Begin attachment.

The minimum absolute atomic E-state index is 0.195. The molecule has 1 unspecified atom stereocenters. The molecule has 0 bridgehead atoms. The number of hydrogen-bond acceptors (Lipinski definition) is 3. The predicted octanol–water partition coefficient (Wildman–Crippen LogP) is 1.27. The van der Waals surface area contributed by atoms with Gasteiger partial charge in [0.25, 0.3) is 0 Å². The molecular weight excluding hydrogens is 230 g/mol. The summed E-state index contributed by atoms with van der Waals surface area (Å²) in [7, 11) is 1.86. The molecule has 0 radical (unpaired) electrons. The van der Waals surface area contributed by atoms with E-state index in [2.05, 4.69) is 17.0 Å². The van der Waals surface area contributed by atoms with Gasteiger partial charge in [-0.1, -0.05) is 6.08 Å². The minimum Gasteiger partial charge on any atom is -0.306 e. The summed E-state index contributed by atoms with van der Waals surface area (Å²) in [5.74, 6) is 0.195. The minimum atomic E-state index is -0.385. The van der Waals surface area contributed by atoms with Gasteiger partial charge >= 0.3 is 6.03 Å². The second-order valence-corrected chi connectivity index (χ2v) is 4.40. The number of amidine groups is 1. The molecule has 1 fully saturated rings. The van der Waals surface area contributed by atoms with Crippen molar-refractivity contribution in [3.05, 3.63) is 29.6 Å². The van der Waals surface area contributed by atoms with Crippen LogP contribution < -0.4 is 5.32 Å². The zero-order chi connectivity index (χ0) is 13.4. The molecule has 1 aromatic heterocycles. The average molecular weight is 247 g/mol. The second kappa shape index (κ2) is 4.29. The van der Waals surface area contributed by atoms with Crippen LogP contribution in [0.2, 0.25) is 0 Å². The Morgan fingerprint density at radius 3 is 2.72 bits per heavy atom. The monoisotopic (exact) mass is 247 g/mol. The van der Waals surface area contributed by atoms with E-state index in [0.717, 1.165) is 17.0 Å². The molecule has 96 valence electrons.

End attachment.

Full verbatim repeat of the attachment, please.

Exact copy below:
The minimum absolute atomic E-state index is 0.195. The molecule has 1 unspecified atom stereocenters. The molecule has 0 bridgehead atoms. The number of hydrogen-bond acceptors (Lipinski definition) is 3. The predicted octanol–water partition coefficient (Wildman–Crippen LogP) is 1.27. The van der Waals surface area contributed by atoms with Gasteiger partial charge in [0.25, 0.3) is 0 Å². The molecular weight excluding hydrogens is 230 g/mol. The summed E-state index contributed by atoms with van der Waals surface area (Å²) in [7, 11) is 1.86. The molecule has 0 radical (unpaired) electrons. The van der Waals surface area contributed by atoms with E-state index in [2.05, 4.69) is 17.0 Å². The van der Waals surface area contributed by atoms with Gasteiger partial charge in [-0.1, -0.05) is 6.08 Å². The minimum Gasteiger partial charge on any atom is -0.306 e. The summed E-state index contributed by atoms with van der Waals surface area (Å²) in [5.74, 6) is 0.195. The minimum atomic E-state index is -0.385. The van der Waals surface area contributed by atoms with Gasteiger partial charge >= 0.3 is 6.03 Å². The second-order valence-corrected chi connectivity index (χ2v) is 4.40. The number of amidine groups is 1. The molecule has 1 fully saturated rings. The van der Waals surface area contributed by atoms with Crippen molar-refractivity contribution in [3.05, 3.63) is 29.6 Å². The van der Waals surface area contributed by atoms with Crippen LogP contribution < -0.4 is 5.32 Å². The zero-order chi connectivity index (χ0) is 13.4. The molecule has 1 aromatic heterocycles. The average molecular weight is 247 g/mol. The second kappa shape index (κ2) is 4.29. The van der Waals surface area contributed by atoms with Crippen LogP contribution in [0.2, 0.25) is 0 Å². The Morgan fingerprint density at radius 3 is 2.72 bits per heavy atom. The monoisotopic (exact) mass is 247 g/mol. The van der Waals surface area contributed by atoms with E-state index in [0.717, 1.165) is 17.0 Å². The molecule has 96 valence electrons.